CCPA showcases their Latin jazz ensemble

By David Villegas
Reporter

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The Latin Jazz Ensemble performing on stage at the Jazz Showcase. Photo by David Villegas

The Chicago College of Performing Arts at Roosevelt presented its Puentes Latin Jazz Ensemble at the Jazz Showcase inside Dearborn Station.

On Nov. 6, Scott Mason, who is the head of jazz and contemporary music program, started the performance off with a brief speech to get the event started.

“We are thrilled to present the CCPA Puentes Latin Jazz Ensemble at the Jazz Showcase,” said Mason, as he introduced the audience to the musicians.

“Give a warm welcome the director of the CCPA Puentes Latin Jazz Ensemble, Ruben P. Alvarez,” Mason added.

Ruben P. Alvarez, who teaches percussion at Roosevelt, as well as Columbia College Chicago and Prairie State College, started off the show by praising the students of CCPA.

“Roosevelt University’s Chicago College of Performing Arts is as valuable as it can be. What I mean by that is the CCPA let its students honor themselves with the chance to learn about music from around the world,” said Alvarez.

Alvarez said “he is grateful that Roosevelt’s music program includes Latin music to its CCPA students because so few schools teach Latin music as a part of their performance programs.”

Naomi Ayala, who played the congas as well as vocals for the ensemble, introduced the ensemble performers to the audience members.

The ensemble is made up of Kenthaney Redmond on flute and alto saxophone, Bartholomew Coyle on trumpet, Matthew Frazzetto on trombone, Alexander Frazzetto on bass, Phineas Gleber on timbales and cajon, Derek Briones on bongo and guiro and Brooke Boxrud on piano.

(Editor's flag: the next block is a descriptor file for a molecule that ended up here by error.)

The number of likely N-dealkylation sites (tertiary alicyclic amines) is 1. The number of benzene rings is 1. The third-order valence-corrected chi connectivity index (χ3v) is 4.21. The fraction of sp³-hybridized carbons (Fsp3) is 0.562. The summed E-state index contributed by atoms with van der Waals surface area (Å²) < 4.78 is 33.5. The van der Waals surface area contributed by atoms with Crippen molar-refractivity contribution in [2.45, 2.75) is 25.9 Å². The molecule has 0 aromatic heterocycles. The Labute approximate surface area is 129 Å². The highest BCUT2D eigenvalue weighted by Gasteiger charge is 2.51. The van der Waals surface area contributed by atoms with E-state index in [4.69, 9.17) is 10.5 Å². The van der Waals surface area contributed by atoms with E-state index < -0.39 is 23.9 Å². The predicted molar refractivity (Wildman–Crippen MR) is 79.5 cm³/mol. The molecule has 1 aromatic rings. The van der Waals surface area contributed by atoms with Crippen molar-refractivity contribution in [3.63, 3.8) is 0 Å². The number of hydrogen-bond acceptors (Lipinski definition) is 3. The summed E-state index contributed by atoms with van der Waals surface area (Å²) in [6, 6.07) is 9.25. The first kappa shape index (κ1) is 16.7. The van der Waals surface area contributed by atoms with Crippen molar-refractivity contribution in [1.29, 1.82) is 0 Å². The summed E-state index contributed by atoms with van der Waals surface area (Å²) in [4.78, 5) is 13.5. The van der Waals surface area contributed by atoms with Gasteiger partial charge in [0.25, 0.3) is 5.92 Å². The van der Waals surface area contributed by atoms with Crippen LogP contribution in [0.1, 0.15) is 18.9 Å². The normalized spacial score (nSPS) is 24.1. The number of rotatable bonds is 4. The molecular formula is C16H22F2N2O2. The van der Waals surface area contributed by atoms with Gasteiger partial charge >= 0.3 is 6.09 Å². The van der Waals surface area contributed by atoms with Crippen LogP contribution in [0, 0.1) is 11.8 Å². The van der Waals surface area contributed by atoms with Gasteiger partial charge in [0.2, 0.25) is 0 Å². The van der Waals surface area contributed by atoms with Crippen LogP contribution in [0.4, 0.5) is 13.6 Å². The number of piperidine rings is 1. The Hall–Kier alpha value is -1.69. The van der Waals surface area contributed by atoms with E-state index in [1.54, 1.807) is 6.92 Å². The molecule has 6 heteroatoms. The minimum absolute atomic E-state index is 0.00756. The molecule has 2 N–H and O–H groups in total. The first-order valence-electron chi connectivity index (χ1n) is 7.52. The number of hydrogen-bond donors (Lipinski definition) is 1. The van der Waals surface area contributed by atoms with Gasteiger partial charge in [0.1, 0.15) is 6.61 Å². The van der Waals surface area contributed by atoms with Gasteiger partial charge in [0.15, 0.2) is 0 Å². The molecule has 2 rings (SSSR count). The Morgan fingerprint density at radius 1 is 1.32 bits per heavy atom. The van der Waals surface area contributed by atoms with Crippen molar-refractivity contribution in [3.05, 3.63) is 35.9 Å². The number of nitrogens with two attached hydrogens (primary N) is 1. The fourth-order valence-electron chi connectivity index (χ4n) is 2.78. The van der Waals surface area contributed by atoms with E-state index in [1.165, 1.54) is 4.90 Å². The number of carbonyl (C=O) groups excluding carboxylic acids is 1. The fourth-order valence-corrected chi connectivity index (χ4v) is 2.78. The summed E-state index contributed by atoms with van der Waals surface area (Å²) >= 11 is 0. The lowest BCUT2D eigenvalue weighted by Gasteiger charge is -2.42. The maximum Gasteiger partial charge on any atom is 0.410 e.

“I believe that students from CCPA can become professional musicians by learning how to play music from around the globe,” said Alvarez.

The CCPA Puentes Latin Jazz Ensemble played six pieces, showcasing their talent as they played different instruments. Each of the musicians that performed in the ensemble had a chance of doing a solo part throughout the showcase.

Halfway into the session, Alvarez described how Latin jazz gets much of its rhythm from West African music brought over by the slave trade.

He said that for this school year, the Puentes Latin Jazz Ensemble will not just play Afro-Cuban music but also Afro-Puerto Rican, Dominican as well as music from other Latin American countries.

Throughout the session the audience clapped whenever a solo part finished and sounded more cheerful as time went by.

Being the choir director, he used hand signals to make sure the ensemble were precise playing with their instruments.

He even got the audience to clap along in one of the songs performed.

Alvarez had the ensemble play at the Jazz Showcase to excite the audience into liking latin jazz which he achieved.

“I want to thank Scott Mason for helping us putting this together. I also want to thank the Jazz Showcase for hosting us,” Ayala said.

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